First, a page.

As soon as the election of Genl. Harrison to the Presidency was informally known to him, he addressed me a letter inviting me to take a place in his Cabinet and signifying that the situation of P. M. G. was the one he proposed to offer me.

I had been long aware that public opinion had designated me for this, or some other place in the Cabinet, and though Genl. Harrison had never in the most remote manner hinted at such a thing I had no doubt that it was his purpose to make me the offer. My mind being made up on the subject I accepted, with all due acknowledgments for the honor proposed to be conferred and the frank and generous promptness with which it had been offered me. I communicated this for the present to no one but my wife and my eldest son in whose secrecy I had full confidence, as I deemed it by no means proper that the fact should first transpire through me. In the same letter Genl. Harrison named Mr. Webster as his proposed Secretary of State and public opinion had definitively settled on Mr. Crittenden as Attorney General. Mr. Bell had been much spoken of for the War Department and several other gentlemen were named for other Departments but no one distinctly pointed to by general public opinion.

The Legislature of Ohio met in Columbus on the first Monday in December. The Court in Bank sat at the same time and the Circuit Court shortly after. I was engaged as counsel in many important cases in these courts and necessarily spent several weeks in that city about their trial. Having disposed of them and arranged my private business as well as I was able in so short a time, I set out for Washington and arrived in the City early in February. By this time it was pretty well understood that I was to be a member of the Cabinet, but it was by no means so well settled what particular post I was to fill. The impression became strong and was constantly gathering strength that I should be placed at the head of the Treasury. But in the midst of this uncertainty I was overwhelmed with applications for office in both Departments especially in the Genl. Post Office which had by far the largest share of patronage. For so completely had it become a settled political axiom within the last twelve years, "to the victors belong the spoils", that all men of both parties seemed to suppose that there would be an immediate and universal sweep of all the officers then in place. There was also another reason and a more just one for this opinion of the public and I may say mandate of the popular will. It had been the policy of the party just thrust from power, to retain in office none but their active political adherents, those who would go for them thorough in all things; and the performance of official duty, was far less requisite to a tenure of office, than electioneering services. Hence the offices had become for the most part filled with brawling offensive political partisans, of a very low moral standard-their official duties performed by substitutes, or not performed at all. Many defalcations and gross peculation constantly occurring among them, it was thought wise and prudent to make many changes and by so doing, to elevate, as far as possible, the official standard and ensure a more faithful execution of official duties.

General Harrison consulted much with Mr. Webster and myself before announcing his Cabinet. Mr. Webster was made Secretary of State, Ewing Secretary of the Treasury, Bell Secretary of War, Badger

of the Navy, Frank Granger Post Master General and John J. Crittenden Attorney General. There was perfect harmony and good feeling of the members of the Cabinet, with each other, and between them and the leading members of the Whig party generally-but the quiet of the Administration and of the country was greatly disturbed by the sudden death of General Harrison.

Immediately on his demise Mr. Webster dispatched a special messenger to John Tyler the Vice President with the intelligence who in a few days came to Washington and was inaugurated as President. The Cabinet convened to receive him, and he very promptly and courteously requested us all to continue in our then present position as his Council. An extra session of Congress had been called which met in May. One of their first acts, under the lead of Mr. Clay, was to pass an act to recharter the Bank of the United States, and restore to it the public deposits and fiscal agency, and therein was for the first time disclosed a serious difference between the President and the party who had elected him, including nearly all the members of his Cabinet. The Bank bill was passed early in August, and the President against the advice of his Cabinet determined to veto it. I saw clearly that the Administration was approaching a catastrophe, and on the 16" commenced and kept a diary for the month preceding its dissolution. I give it in full as it was then written.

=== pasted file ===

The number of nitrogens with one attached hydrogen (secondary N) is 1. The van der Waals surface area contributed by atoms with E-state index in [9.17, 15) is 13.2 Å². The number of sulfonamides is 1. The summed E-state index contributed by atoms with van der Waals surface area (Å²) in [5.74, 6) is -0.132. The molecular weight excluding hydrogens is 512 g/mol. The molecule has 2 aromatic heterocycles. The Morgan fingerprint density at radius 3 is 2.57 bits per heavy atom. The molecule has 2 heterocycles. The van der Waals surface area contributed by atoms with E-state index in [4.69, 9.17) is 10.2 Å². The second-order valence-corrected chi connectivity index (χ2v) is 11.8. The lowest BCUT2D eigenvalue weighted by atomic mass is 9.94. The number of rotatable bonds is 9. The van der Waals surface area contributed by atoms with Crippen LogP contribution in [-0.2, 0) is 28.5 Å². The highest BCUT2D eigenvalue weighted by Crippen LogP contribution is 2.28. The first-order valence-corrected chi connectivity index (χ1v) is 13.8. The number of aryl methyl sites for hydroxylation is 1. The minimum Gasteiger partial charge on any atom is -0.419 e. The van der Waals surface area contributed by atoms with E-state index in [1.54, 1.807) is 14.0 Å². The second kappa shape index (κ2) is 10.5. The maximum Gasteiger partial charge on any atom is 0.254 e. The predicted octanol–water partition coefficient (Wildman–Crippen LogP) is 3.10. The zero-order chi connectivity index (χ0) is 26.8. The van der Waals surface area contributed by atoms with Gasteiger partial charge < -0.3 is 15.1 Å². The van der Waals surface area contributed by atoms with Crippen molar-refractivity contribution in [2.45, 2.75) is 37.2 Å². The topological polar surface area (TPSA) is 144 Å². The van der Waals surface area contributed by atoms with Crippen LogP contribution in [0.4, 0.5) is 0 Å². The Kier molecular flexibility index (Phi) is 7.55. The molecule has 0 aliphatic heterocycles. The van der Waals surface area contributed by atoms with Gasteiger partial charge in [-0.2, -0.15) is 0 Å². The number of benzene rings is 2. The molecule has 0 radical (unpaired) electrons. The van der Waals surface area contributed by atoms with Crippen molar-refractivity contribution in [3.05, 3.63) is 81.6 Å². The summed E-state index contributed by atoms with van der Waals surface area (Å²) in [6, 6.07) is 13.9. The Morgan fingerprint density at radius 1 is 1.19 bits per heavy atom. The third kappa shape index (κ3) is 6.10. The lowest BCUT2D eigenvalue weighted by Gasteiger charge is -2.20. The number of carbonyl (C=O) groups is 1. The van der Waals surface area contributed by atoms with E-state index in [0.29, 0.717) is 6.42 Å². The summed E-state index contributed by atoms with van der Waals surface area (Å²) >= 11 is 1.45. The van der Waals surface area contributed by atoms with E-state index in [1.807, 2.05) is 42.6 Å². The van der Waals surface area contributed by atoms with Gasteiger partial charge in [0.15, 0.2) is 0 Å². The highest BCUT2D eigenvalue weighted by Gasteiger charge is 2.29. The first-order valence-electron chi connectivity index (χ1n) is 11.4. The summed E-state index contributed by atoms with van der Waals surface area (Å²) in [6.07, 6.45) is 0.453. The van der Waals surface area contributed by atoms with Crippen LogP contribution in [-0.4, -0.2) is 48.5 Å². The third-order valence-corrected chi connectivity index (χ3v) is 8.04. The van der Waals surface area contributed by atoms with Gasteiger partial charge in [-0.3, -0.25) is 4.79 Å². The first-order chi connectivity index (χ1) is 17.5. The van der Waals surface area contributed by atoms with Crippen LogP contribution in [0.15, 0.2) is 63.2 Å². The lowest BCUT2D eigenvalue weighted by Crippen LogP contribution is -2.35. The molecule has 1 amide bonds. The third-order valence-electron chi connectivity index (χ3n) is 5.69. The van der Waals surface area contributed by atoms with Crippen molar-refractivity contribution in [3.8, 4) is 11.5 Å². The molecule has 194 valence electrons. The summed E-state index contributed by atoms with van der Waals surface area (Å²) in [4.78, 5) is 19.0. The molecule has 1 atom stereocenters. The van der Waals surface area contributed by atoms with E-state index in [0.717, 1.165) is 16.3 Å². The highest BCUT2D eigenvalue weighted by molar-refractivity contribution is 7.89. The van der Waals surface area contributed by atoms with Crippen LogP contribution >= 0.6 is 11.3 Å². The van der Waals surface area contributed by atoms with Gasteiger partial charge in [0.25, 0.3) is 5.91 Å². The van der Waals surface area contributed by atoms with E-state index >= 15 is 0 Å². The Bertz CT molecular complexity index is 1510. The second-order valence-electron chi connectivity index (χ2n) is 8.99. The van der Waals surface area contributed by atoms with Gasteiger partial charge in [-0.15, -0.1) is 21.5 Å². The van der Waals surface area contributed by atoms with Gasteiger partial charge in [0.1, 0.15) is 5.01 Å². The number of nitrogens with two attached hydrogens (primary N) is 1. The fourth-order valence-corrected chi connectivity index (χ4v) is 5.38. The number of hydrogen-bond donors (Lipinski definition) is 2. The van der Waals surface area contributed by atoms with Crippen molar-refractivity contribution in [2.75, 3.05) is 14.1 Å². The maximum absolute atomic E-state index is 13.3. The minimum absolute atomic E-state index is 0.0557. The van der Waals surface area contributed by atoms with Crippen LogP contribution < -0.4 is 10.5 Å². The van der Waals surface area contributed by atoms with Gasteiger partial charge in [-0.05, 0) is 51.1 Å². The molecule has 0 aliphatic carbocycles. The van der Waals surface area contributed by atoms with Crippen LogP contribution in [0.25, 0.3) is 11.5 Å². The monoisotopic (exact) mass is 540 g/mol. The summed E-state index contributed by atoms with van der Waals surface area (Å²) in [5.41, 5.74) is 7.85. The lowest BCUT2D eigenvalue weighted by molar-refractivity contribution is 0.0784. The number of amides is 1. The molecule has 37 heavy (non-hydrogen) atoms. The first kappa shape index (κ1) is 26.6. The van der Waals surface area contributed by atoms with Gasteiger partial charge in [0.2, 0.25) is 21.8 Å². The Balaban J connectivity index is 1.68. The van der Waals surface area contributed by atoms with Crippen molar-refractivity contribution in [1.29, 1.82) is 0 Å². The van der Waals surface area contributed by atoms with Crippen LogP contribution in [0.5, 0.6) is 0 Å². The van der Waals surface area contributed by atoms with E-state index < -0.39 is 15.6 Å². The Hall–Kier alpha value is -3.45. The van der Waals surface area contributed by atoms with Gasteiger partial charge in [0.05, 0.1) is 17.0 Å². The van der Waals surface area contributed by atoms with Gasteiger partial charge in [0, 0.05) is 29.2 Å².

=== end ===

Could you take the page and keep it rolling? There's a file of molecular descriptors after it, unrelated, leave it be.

On the morning of the 16" August I called to see the President and found him putting together the Veto Message on the Bank Bill, in order to send it to the Senate. We had some conversation on the subject, and he read to me certain parts of the message, especially that which contained his strictures on the 16" fundamental article. While thus engaged Mr. Bell, Secretary of War, came in and joined us in the conversation. It was observed by Mr. Bell, that although the Veto would create a great sensation in Congress yet he thought the minds of our friends much better prepared for it than they were some days ago, and he hoped it would be calmly received, especially as it did not shut out the hope of some Bank. The President replied yes, he thought so-his mind had been made up from the first, and he had delayed his message until now that theirs might become quieted-that really they ought to make no difficulty about it, he had sufficiently indicated in his message what kind of Bank he would approve and they might if they saw fit, pass such a one (which would be more acceptable to the country than this) in three days.

The next day (17) I called and found the President in conversation with Mr. Sergeant of the House and Mr. Berrien of the Senate.' I was about to retire but he invited me to sit, observing that the conversation was one to which I should be a party. Those gentlemen had come informally from the Whigs of the two Houses to confer with the President on the subject of a Baak or Fiscal Agent such as might be acceptable to him, and meet the wishes and wants of the Treasury and the country-much was said upon the subject. Mr. Sergeant stated his understanding of that part of the message which recommends agencies, with power to deal in Exchange etc. and wished to have a clear avowal from the President on that subject. The President in reply said that he considered the message sufficiently explicit on that point. That he John Sergeant of Pennsylvania and Senator John M. Berrien of Georgia.